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Directed By: Hamilton Luske, Clyde Geronimi, & Wilfred Jackson
Produced By:
Walt Disney
Based On: J.M. Barrie’s Peter & Wendy (Novel, 1911) & Peter Pan (Play, 1904)
Premiered On:
February 5, 1953
Distribution By:
RKO Radio Pictures

The last of the Walt Disney films, animated or otherwise, to be distributed by RKO Radio Pictures before the creation of Disney’s own distribution company, Buena Vista Distribution, Peter Pan is arguably one of the most popular films of Walt Disney’s time and one that has since had several varying tie-ins since its premiere, most recently with the prequel film series featuring Tinker Bell and her fellow fairies.

The story of Peter Pan focuses on three young children, Wendy, John, and Michael Darling all of whom share a nursery room together with Wendy telling tales of the boy who never grows up, Peter Pan, to her younger brothers. However, after a bit of childish antics committed by the boys and their nanny/dog Nana, their father has had enough and declares that tonight would be the last night Wendy spends in the nursery as she is old enough to have a room of her own.

That night, the Darling children are visited by Peter Pan himself and after Wendy helps him reattach his shadow, via sewing of all things, takes the children back with him to Never Land where they have a series of adventures there with mermaids, Indians, and a pirate crew led by the infamous Captain James Hook who is constantly being stalked by a crocodile who seeks to devour him after getting a taste of his hand several years prior.

Much like Alice in Wonderland, I don’t want to give the whole of the film away but I will say that the overall focus of the story is truly the adventures and antics of the children, primarily that of Peter, Wendy, and especially Captain Hook, who virtually owns every scene that he’s in. Well, him and the crocodile that is most commonly referred to as Tick-Tock, for his having swallowed an alarm clock and thus producing a loud ticking-tocking noise whenever he’s near. Seriously, Tick-Tock may not have had a speaking role but the way he emotes through facial expressions more than made up for a lack of voice, particularly whenever he comes close to devouring Captain Hook.

As to the differences between the film and the original play/book there are quite a few to be known though these are rather minute in comparison to other adaptations. The first major difference, and honestly the first time this rule had been broken, was Peter Pan being played by a boy. It has been a longstanding tradition that Peter Pan is to be played by a woman, at least in the play productions. Unsurprisingly though, one other tradition did stay true in the film from the original play, that being that Mr. Darling and Captain Hook be played by the same man.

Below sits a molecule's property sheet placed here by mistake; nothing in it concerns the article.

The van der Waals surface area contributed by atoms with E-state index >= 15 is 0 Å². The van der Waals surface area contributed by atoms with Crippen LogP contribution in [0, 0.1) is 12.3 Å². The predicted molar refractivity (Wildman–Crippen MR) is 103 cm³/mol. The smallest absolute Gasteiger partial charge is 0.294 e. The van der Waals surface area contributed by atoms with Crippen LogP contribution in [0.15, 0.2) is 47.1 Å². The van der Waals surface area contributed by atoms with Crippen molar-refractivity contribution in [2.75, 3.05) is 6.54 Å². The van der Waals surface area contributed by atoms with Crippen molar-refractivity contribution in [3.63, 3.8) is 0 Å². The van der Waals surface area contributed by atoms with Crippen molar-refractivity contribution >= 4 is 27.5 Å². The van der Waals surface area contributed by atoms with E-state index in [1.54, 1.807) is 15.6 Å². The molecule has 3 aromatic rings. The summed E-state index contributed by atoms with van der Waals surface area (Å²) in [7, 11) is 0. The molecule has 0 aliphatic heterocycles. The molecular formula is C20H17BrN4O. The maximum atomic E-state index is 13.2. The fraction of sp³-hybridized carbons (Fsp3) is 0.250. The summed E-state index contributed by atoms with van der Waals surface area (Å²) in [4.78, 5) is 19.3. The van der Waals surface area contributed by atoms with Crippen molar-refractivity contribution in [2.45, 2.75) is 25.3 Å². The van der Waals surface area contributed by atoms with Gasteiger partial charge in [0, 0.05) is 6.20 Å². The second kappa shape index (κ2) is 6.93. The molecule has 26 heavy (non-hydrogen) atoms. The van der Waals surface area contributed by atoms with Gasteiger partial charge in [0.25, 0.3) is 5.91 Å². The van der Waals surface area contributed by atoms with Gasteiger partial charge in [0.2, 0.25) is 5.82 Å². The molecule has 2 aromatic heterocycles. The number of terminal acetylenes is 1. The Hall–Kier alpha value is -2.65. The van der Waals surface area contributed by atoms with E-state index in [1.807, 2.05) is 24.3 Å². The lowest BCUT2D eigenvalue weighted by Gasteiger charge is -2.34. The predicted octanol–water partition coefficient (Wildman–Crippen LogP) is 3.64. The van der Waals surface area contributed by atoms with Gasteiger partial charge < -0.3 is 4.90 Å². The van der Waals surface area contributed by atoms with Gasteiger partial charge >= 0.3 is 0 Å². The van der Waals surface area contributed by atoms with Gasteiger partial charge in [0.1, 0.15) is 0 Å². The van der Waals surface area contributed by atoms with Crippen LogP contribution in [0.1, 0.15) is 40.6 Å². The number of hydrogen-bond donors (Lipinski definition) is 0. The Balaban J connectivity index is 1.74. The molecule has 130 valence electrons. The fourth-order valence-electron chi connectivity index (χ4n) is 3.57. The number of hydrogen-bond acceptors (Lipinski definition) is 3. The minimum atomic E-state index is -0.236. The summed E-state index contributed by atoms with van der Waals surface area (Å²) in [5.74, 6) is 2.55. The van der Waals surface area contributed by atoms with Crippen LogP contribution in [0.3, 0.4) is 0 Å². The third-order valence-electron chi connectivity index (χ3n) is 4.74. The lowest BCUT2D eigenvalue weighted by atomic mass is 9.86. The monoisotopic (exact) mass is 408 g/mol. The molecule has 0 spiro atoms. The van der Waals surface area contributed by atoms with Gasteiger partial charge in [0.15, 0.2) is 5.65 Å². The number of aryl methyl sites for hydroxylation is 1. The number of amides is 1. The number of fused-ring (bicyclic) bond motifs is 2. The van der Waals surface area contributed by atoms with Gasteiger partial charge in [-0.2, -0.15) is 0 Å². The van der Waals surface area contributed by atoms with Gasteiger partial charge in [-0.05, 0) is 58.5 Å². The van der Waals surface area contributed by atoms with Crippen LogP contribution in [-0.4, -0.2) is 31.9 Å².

One other major difference between the original play and the film itself is Tinker Bell’s sacrificial moment. In the film, she saves Peter Pan from a timed bomb whereas in the novel and play, it was a bottle of medicine that was actually poison. In the play itself, this is the moment where Peter Pan breaks the fourth wall and turns to the audience, begging them, pleading with them, that if they hold even a smidgeon of belief in their hearts than to clap, to show loud and clear that they still believe in fairies.

As to the song that I feel best describes the film as a whole, it’s is without a doubt the song “You Can Fly,” which is actually one part song and whole lot of conversation between Peter Pan and the Darling children, primarily in how one is able to fly. The whole of the scene is a joy to watch and listen to alike, particularly with Tinker Bell offering her own silent commentary to everything by way of laughing uproariously at the Darling children’s initial failure. Once they get their feet off the ground though, it’s a whole new spectacle to enjoy.

Despite my clear choice however, I feel it worth mentioning that the song “The Second Star to the Right,” which is performed during the opening credits, was recycle from the song that Alice was originally going to sing called “Beyond the Laughing Sky.” Another fun piece of trivia, my personal favorite song from the film is one that was never actually sung aloud in the film itself, but rather was performed through instruments whenever Tick-Tock arrived onto the scene. The song is, “Never Smile at a Crocodile” and is frankly one of the silliest songs I’ve ever heard and yet I can’t help but hum it to myself, particularly when I’m feeling particularly… crocodilian.

Overall, Peter Pan gets a solid five out of five from me. It’s a film that I strongly can be watched by all ages regardless of some minor, ahem, hiccups that occur pertaining to the Indians of Never Land. To that I say that the song, and even the portrayal of the Indians, is a product of its time and one that while not something to ignore should not be taken to the extreme either.